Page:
As of 31 January 2020, the ASA has stepped up its enforcement around adverts for prescription only medicines - including botulinum toxin.
Earlier this year, the Committee for Advertising Practice (CAP) and the Advertising Standards Agency (ASA) issued a joint warning aimed at tackling the unlawful advertising of botulinum toxin injections on social media.
As we have previously advised, botulinum toxin injections are prescription only medicines (POMs). This means they can't be advertised to the public, even if they would be administered by a registered healthcare professional. The ASA's guidance warns that the organisation will now be taking 'targeted enforcement action using monitoring technology to automatically find problem posts for removal.'
However, it's important to remember that restrictions on POMs apply to all forms of advertising, such as practice websites, posters and leaflets, and not just social media.
The ASA makes clear there can be no direct references to a POM or treatment, including brand names, generic names, images and hashtags. However, the newly issued guidance goes further by warning against indirect advertising as well, with phrases that could only be used to refer to a POM being seen as just as problematic.
The ASA would see the use of a phrase like 'wrinkle relaxing injections', or a practice advertising 'anti-wrinkle injections' with a price that relates to a POM, as being in breach of its guidelines.
The guidance should also be interpreted as being circumstance-specific, and it's worth erring on the side of caution to make sure you comply.
For example, regardless of whether you only offer botulinum toxin injections, or you offer them alongside other injectables, the ASA may infer you're indirectly referring to botulinum toxin if you simply refer to 'injections' in your advertising.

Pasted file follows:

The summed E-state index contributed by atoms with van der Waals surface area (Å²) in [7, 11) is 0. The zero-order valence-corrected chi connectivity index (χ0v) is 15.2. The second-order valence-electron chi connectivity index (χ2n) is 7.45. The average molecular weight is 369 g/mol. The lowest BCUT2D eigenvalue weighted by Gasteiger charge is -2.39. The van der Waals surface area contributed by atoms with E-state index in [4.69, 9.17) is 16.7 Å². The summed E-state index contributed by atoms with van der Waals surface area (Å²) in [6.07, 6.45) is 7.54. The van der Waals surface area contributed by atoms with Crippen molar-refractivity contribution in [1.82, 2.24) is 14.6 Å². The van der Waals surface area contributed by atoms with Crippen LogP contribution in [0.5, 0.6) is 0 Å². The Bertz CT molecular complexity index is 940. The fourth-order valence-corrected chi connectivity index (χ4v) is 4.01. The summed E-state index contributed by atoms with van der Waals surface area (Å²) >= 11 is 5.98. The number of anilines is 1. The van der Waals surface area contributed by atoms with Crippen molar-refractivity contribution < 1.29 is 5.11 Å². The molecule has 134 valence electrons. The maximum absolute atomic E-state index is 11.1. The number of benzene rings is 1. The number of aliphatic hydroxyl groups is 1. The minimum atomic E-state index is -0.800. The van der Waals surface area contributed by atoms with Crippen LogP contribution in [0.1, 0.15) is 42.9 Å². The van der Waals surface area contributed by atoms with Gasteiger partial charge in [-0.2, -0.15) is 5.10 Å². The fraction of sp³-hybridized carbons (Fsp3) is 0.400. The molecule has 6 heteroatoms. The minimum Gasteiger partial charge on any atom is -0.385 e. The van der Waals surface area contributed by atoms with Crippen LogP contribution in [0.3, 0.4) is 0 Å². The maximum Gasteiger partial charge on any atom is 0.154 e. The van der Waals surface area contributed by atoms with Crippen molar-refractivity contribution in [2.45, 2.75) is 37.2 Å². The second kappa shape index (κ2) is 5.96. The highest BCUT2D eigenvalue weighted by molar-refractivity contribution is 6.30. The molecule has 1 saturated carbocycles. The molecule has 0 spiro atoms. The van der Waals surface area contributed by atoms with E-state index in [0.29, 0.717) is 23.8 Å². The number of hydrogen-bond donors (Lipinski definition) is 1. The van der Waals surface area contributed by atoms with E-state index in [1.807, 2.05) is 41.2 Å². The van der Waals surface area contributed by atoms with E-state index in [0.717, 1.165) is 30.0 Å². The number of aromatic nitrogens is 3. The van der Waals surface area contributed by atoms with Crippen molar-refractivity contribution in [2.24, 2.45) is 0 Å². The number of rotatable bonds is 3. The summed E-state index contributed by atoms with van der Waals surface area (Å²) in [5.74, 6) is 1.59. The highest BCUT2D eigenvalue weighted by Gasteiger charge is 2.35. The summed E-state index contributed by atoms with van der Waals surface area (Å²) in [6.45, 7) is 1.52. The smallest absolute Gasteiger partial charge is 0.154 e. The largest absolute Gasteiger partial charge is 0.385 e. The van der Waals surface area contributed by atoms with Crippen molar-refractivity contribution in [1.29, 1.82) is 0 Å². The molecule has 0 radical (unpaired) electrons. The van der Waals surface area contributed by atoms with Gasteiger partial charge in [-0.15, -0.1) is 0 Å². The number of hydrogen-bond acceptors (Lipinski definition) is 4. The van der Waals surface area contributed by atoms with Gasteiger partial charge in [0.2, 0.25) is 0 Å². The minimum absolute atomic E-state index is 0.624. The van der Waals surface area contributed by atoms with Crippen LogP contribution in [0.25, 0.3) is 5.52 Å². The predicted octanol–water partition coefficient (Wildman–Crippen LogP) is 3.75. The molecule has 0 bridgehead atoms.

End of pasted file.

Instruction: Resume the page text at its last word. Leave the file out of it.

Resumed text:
Advertising in general
As Standard 1.7 of the GDC's Standards for the Dental Team states, you have an obligation to put patients' interests 'before your own or those of any colleague, business or organisation,' and 'before any financial, personal or other gain.' The GDC also has guidance on advertising that sets out what is expected of registrants.
The ASA's recent campaign focuses on advertising botulinum toxin injections on social media, but our advice to dental professionals would be to review all promotional material, including practice websites and leaflets, to check they comply with the CAP rules, ASA guidance, ethical standards and the law. Anyone failing to comply with the ASA's guidance could be referred to the Medicines and Healthcare products Regulatory Agency (MHRA) or to the GDC.
If you've got questions about your advertising obligations, our dento-legal advisers are just a phone call away.
Senior dento-legal adviser
Rupert Hoppenbrouwers (BDS LDSRCS) was head of the DDU until his retirement at the end of 2015. He is a former general dental practitioner and was director of the School of Dental Hygiene at University College Hospital, London, from 1980 to 1986. He has lectured and written widely on risk management and dento-legal matters, has previously chaired the UK Dental Law and Ethics Forum, and has a particular interest in complex ethical and legal issues affecting dental members.
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